All posts by Christopher Tirri

Writing instructor. Avid popular culture enthusiast. Amateur urban explorer. Hipster theorist. Devoted Diamond.

Betty Who?: Social Media and the Construction of New Pop Celebrities

Link to project: Somebody loves this.

Overview: The basic premise of my digital essay is to explore the intersection of social media (specifically YouTube and Twitter) and proto-celebrities—those artists that are still relatively unknown but who already have a well-established, committed fanbase and the talent necessary to be “the next big thing.” On a more analytical/theoretical level, my digital essay explores how fans use social media and engage in digital participatory culture to construct celebrities from the bottom up—how we interpret, synthesize, produce, and disseminate texts, images, and meanings that surround our proto-celebrities of choice. I use Australian-born singer Betty Who as a case study to highlight how the digital mechanisms of participatory culture actually work by providing a close-reading of two specific online events related to her music: the viral video “Spencer’s Home Depot Marriage Proposal,” which features Betty’s debut single “Somebody Loves You,” and the release of her second EP Slow Dancing because of how her fans—the “Who Crew”—reacted to it on Twitter.

Process: This project developed, unlike some of the more “traditional” essays I’ve written as a graduate student, out of my passion for pop music, which I always thought didn’t have much of a place in the academy. I first began by collecting and synthesizing a wealth of scholarship that proved quite the opposite: that popular culture could very much be a valuable source of inquiry. The second part of my essay, entitled “Convergence Culture and Redefining Fandom” is essentially my trying to work through all of that source material and to create a theoretical framework.

Moreover, unlike most of the other essays I’ve written, the peer review process had a considerable impact on how I drafted and revised this project. Having to go through multiple peer review sessions forced me to take a more proactive approach with my writing process, whereas I normally would have left most of the drafting until very near to the final deadline.

Affordances: Although I would like to think that most of my digital essay could easily translate into a more traditional form(at), the fourth part entitled “The Twittersphere and the Who Crew” would not because of its reliance on the use of embedded tweets. By embedding those tweets into the body of the post, they become a much more participatory aspect of the essay, in that they provide important visual and verbal cues as well as enable readers to actively form a network between my blog and Twitter with a simple click, like so:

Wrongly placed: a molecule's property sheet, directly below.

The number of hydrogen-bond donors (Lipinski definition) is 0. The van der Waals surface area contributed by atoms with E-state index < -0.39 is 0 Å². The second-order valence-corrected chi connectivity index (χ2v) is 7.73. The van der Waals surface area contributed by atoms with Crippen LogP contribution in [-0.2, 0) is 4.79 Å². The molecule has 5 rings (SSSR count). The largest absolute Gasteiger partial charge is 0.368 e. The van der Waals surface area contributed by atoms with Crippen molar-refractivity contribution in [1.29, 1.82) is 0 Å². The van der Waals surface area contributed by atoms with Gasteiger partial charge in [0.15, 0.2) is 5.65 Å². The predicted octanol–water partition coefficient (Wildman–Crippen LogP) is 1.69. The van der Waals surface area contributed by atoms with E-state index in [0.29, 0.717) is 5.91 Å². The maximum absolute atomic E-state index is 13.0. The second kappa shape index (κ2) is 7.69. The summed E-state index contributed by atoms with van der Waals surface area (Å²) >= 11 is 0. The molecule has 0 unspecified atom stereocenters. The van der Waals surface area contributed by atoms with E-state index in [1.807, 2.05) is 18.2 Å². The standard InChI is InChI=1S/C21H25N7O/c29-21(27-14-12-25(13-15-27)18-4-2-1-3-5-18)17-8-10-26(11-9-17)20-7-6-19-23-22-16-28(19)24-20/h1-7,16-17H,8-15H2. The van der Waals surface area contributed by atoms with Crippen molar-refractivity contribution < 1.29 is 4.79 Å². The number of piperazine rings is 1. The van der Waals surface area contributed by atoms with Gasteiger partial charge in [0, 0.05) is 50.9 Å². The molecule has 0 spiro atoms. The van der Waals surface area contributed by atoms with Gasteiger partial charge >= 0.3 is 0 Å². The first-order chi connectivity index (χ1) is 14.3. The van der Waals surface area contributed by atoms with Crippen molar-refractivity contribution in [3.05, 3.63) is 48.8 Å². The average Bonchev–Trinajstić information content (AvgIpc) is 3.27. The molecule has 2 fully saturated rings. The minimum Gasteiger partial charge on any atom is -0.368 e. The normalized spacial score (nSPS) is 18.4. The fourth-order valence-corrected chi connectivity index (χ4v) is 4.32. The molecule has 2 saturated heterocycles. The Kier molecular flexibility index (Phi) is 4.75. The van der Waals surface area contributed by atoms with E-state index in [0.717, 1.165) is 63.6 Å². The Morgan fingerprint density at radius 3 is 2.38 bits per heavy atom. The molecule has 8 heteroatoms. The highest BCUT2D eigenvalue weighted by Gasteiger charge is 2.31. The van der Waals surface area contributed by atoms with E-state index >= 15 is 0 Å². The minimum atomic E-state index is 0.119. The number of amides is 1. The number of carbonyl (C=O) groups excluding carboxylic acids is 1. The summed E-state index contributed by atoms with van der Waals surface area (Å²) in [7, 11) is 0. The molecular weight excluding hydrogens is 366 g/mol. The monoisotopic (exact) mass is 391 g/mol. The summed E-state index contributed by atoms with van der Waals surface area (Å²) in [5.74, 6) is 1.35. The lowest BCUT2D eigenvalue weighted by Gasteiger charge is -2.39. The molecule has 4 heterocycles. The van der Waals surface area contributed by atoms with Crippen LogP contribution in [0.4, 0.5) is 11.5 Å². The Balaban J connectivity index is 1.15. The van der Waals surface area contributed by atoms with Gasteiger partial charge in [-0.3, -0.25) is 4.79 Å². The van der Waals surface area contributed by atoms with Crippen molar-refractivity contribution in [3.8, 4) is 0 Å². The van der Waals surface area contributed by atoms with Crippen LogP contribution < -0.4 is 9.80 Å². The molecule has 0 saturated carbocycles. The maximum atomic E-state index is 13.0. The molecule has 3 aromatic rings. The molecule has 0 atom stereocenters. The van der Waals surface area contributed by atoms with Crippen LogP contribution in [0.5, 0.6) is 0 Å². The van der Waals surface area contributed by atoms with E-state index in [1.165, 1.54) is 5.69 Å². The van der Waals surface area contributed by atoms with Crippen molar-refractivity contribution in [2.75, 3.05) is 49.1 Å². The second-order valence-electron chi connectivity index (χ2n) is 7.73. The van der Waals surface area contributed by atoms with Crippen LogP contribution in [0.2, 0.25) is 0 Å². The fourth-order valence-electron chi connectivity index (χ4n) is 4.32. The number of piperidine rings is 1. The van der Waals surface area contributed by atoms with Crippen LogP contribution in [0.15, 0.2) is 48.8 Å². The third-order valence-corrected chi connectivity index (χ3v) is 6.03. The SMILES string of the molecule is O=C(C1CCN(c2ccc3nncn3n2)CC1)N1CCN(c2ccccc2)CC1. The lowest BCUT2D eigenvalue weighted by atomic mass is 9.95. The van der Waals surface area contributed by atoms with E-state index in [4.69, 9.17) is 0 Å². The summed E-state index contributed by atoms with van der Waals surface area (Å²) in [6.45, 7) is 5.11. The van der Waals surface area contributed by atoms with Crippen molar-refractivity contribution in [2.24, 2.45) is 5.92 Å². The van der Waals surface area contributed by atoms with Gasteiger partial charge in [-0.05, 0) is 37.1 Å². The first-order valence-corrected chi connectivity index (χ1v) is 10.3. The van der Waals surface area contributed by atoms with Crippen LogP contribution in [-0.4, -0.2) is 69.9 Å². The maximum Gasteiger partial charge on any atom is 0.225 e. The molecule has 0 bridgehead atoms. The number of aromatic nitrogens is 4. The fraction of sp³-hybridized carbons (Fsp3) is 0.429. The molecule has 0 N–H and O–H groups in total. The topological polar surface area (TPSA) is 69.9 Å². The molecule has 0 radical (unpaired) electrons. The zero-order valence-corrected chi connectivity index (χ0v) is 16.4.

If I were to have written part four in a Word document, I would have had to reduce these tweets to static screen shots or worse, to summarize their content, neither of which would have had the same rhetorical impact.

Constraints: The one aspect of this project that I struggled with the most was, as Naghmeh aptly called it, its “digital flexibility.” I knew that a blog could be multimodal very easily, but I wasn’t sure how to achieve such multimodality without it looking contrived. In a way, then, I became overwhelmed by the sheer amount of the web’s affordances, feeling like I needed to include as many of them as I could. But as the “final” version of my digital essay shows, I decided to use multimodality sparingly and to concentrate it mainly in my case study of Betty Who, which I felt was the place that needed it the most (rhetorically speaking).

After reflecting on my digital essay in this post, I want to try to offer some semblance of an answer to Joe’s question, “What changes when you write for the screen rather than the page?” As I stated above, I believe that writing for the screen enables us as writers to create projects that have a liveliness to them that writings for the page do not. Likewise, we can more (pro)actively create a network among our projects and the work of other scholars, bloggers, users, etc., in a digital environment, whereas simply citing or quoting in a static essay cannot or does not.